And that's exactly what the users want to know. Apple just focuses on the things that make their products better, giving users a reason to buy.

It's the small things that make the difference

Important thing to know is that your customers don't only care about the technological stuff or about your excellent customer service. They value the things that make a sale human.

Your customers love the attention they get when they enter your store. The want to feel welcome and listened to at all times. And giving them the attention is all about the small things: a note at the entrance showing the accepted payment methods, a friendly greeting when entering the store, the shop-assistant asking 'Can I help you with anything' or a rest-room for customers.

Those small things could turn a satisfied customer into a delighted customer.

It starts with a single 'hello'

So here's a friendly reminder for all of you who are aiming to get your customer delighted, and therefore, more loyal and more prone to great word-of-mouth. Dare to be vulnerable. Dare to expose yourself to the unfiltered opinion of the ones who are paying your bills. It's time to ask your customers what they value in what you offer.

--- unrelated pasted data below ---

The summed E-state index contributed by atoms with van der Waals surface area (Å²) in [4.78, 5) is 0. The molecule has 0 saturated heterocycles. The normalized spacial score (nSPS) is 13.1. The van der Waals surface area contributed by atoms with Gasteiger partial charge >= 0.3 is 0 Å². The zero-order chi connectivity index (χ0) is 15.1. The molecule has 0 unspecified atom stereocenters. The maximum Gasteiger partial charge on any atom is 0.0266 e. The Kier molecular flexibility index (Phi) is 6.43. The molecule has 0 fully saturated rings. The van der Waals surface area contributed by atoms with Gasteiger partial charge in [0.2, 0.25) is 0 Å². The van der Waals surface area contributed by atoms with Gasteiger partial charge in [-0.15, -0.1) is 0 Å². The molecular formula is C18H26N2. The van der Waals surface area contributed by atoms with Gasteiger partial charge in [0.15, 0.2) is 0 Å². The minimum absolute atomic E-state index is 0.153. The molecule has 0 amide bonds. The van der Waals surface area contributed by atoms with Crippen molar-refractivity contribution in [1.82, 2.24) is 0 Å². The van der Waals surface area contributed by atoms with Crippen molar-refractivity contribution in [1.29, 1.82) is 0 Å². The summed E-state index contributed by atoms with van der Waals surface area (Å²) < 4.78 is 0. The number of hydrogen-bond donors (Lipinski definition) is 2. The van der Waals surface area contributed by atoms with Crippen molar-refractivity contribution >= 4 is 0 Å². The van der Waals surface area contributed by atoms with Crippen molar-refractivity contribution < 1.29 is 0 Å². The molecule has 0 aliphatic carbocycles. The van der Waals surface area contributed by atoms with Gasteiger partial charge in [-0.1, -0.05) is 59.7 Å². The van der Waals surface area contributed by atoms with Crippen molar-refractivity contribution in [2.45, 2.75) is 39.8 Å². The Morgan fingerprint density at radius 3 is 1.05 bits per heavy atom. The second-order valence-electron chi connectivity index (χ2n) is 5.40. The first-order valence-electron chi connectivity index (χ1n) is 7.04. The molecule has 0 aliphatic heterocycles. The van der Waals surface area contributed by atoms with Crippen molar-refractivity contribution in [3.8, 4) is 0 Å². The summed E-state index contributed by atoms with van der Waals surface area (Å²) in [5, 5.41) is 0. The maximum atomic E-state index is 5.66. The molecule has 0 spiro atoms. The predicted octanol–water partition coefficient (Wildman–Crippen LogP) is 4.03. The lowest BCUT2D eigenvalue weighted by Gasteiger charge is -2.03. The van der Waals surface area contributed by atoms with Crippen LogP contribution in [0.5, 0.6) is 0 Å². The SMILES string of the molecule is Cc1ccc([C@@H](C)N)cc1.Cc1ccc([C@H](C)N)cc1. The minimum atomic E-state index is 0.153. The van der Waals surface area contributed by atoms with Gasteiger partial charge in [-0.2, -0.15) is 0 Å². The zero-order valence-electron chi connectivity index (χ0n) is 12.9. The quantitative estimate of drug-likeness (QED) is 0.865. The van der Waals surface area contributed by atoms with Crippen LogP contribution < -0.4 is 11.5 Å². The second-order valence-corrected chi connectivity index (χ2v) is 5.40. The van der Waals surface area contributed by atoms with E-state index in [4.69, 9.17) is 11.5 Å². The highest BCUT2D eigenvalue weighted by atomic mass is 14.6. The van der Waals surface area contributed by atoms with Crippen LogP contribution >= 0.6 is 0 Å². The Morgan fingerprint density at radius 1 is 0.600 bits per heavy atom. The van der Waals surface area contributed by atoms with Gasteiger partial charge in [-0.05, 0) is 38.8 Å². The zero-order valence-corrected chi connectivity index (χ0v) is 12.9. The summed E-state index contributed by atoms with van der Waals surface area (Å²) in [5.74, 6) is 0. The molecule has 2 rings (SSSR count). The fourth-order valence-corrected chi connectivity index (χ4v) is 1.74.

But remember, don't fall into the trap of asking them what they think about the things you value. You want to know what they value, not what they think about what you think is important. We've all seen tons of customer surveys asking 20-50 questions about how the service made you feel. The problem with those surveys is that they ask about the things the company cares about. Which is completely different from the things the customer cares about. And well, there's also this: nobody wants to complete a 20+ question survey anymore. Those days are gone.

Have faith, your customers will tell you exactly what you need to know. If only you let them. It all starts with a single 'Hello'.

This is where the Net Promoter Score comes in. NPS is a great way to ask for customer feedback. The system doesn't suggest and it doesn't steer the respondent in any direction. Just the way you want it.